That in itself is also strange, considering that we can find quite old recipes for making beer, like the one that goes back almost 4,000 years or lots of evidence for winemaking that goes back thousands of years back. And both, beer & wine belong to the same category of fermented drinks.
If we take into consideration the earliest available recipes that we know (black tea & white sugar), then we can speculate that Russia is the origin of Kombucha, not China. And that is simply because in China, as teas became more refined, there was no more need for using sugar to sweeten it. As a matter of fact, tea & sugar combination became a Western thing long time ago & is highly unusual during tea ceremonies in China. In Russia, on the other hand, there’s been a long tradition of strong black tea & sugar consumption.
Finally, we can not exclude the fact that Kombucha Scoby is some kind of hybrid from Vinegar Mother & as we already know, vinegar making goes back thousands of years, to at least the times of Ancient Babylon. So maybe the idea of making a “tea vinegar” led to the creation of “Kombucha”.
Or maybe it came around naturally, as it is described by one girl in Slovenia that was able to create a wild Scoby just by using rose hips & blackberry leaves. She also claims that in the area that she lives in, people have been making drinks like that for over a hundred years & it was as natural as sourdough making.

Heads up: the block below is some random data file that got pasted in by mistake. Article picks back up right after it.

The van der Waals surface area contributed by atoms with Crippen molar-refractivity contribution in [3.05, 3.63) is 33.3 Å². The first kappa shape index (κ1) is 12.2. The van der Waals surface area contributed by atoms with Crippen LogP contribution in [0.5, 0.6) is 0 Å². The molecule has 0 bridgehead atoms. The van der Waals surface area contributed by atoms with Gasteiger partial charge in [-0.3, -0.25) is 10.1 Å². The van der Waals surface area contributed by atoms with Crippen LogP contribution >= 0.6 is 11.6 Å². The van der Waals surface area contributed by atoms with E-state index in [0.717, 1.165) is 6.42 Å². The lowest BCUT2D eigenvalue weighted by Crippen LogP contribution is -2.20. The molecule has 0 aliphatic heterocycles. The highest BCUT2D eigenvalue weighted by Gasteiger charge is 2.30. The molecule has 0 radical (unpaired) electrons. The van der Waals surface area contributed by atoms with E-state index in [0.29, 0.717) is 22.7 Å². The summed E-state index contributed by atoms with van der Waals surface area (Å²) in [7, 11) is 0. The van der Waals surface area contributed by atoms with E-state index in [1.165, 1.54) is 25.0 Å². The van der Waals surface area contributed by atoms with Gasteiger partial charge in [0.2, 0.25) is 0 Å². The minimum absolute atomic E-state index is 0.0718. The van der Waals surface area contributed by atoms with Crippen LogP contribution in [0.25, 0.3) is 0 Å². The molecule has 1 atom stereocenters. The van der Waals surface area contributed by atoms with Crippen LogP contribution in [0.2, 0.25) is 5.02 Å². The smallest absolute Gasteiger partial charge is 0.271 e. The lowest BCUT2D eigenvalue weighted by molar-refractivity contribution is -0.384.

So, whatever is the case, Kombucha origins are quite murky & more research needs to be done. That research needs to be done in these specific countries: China, Korea, Japan & Russia. Only then we can know more about where Kombucha originated from & also around what time frame.
When I tried to get some information from people that know Kombucha & live or lived in China, they told me that the only information that is traceable goes back to around 150 years.
This introduction is not final & will be revised, once new information surfaces with time.
I am also looking forward to comments & suggestions.
This article is from Tadeusz’s Bärbucha Kombucha blog and appears here with his express permission.